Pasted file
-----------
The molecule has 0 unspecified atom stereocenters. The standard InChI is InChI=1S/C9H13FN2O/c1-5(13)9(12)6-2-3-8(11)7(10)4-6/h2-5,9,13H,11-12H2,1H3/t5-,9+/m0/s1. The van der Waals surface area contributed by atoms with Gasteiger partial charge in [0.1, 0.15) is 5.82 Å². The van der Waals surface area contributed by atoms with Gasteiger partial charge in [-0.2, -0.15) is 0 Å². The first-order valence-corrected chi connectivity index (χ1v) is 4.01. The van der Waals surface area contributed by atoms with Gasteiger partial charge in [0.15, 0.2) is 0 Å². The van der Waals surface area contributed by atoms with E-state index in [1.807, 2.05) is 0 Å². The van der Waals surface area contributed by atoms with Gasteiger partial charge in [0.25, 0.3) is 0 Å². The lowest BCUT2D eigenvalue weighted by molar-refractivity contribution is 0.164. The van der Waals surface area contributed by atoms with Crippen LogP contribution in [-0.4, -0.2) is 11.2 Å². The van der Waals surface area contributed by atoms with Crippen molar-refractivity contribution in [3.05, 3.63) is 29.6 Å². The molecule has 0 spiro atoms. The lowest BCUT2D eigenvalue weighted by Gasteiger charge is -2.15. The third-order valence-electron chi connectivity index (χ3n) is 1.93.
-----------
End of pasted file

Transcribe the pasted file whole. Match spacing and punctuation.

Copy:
The molecule has 0 unspecified atom stereocenters. The standard InChI is InChI=1S/C9H13FN2O/c1-5(13)9(12)6-2-3-8(11)7(10)4-6/h2-5,9,13H,11-12H2,1H3/t5-,9+/m0/s1. The van der Waals surface area contributed by atoms with Gasteiger partial charge in [0.1, 0.15) is 5.82 Å². The van der Waals surface area contributed by atoms with Gasteiger partial charge in [-0.2, -0.15) is 0 Å². The first-order valence-corrected chi connectivity index (χ1v) is 4.01. The van der Waals surface area contributed by atoms with Gasteiger partial charge in [0.15, 0.2) is 0 Å². The van der Waals surface area contributed by atoms with E-state index in [1.807, 2.05) is 0 Å². The van der Waals surface area contributed by atoms with Gasteiger partial charge in [0.25, 0.3) is 0 Å². The lowest BCUT2D eigenvalue weighted by molar-refractivity contribution is 0.164. The van der Waals surface area contributed by atoms with Crippen LogP contribution in [-0.4, -0.2) is 11.2 Å². The van der Waals surface area contributed by atoms with Crippen molar-refractivity contribution in [3.05, 3.63) is 29.6 Å². The molecule has 0 spiro atoms. The lowest BCUT2D eigenvalue weighted by Gasteiger charge is -2.15. The third-order valence-electron chi connectivity index (χ3n) is 1.93.